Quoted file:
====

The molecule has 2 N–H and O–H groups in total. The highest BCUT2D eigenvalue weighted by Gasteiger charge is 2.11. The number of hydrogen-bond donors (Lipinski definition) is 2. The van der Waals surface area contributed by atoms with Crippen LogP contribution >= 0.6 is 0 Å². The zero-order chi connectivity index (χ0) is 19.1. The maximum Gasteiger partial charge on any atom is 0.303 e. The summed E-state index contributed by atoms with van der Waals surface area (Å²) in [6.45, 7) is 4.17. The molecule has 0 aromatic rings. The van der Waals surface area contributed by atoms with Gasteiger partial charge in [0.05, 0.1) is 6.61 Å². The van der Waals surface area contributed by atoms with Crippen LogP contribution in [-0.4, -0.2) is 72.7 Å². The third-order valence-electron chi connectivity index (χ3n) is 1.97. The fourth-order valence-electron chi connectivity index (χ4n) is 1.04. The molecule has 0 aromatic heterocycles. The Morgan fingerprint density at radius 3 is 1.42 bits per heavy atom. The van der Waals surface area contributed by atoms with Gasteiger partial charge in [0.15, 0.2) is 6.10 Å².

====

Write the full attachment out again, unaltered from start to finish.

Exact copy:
The molecule has 2 N–H and O–H groups in total. The highest BCUT2D eigenvalue weighted by Gasteiger charge is 2.11. The number of hydrogen-bond donors (Lipinski definition) is 2. The van der Waals surface area contributed by atoms with Crippen LogP contribution >= 0.6 is 0 Å². The zero-order chi connectivity index (χ0) is 19.1. The maximum Gasteiger partial charge on any atom is 0.303 e. The summed E-state index contributed by atoms with van der Waals surface area (Å²) in [6.45, 7) is 4.17. The molecule has 0 aromatic rings. The van der Waals surface area contributed by atoms with Gasteiger partial charge in [0.05, 0.1) is 6.61 Å². The van der Waals surface area contributed by atoms with Crippen LogP contribution in [-0.4, -0.2) is 72.7 Å². The third-order valence-electron chi connectivity index (χ3n) is 1.97. The fourth-order valence-electron chi connectivity index (χ4n) is 1.04. The molecule has 0 aromatic heterocycles. The Morgan fingerprint density at radius 3 is 1.42 bits per heavy atom. The van der Waals surface area contributed by atoms with Gasteiger partial charge in [0.15, 0.2) is 6.10 Å².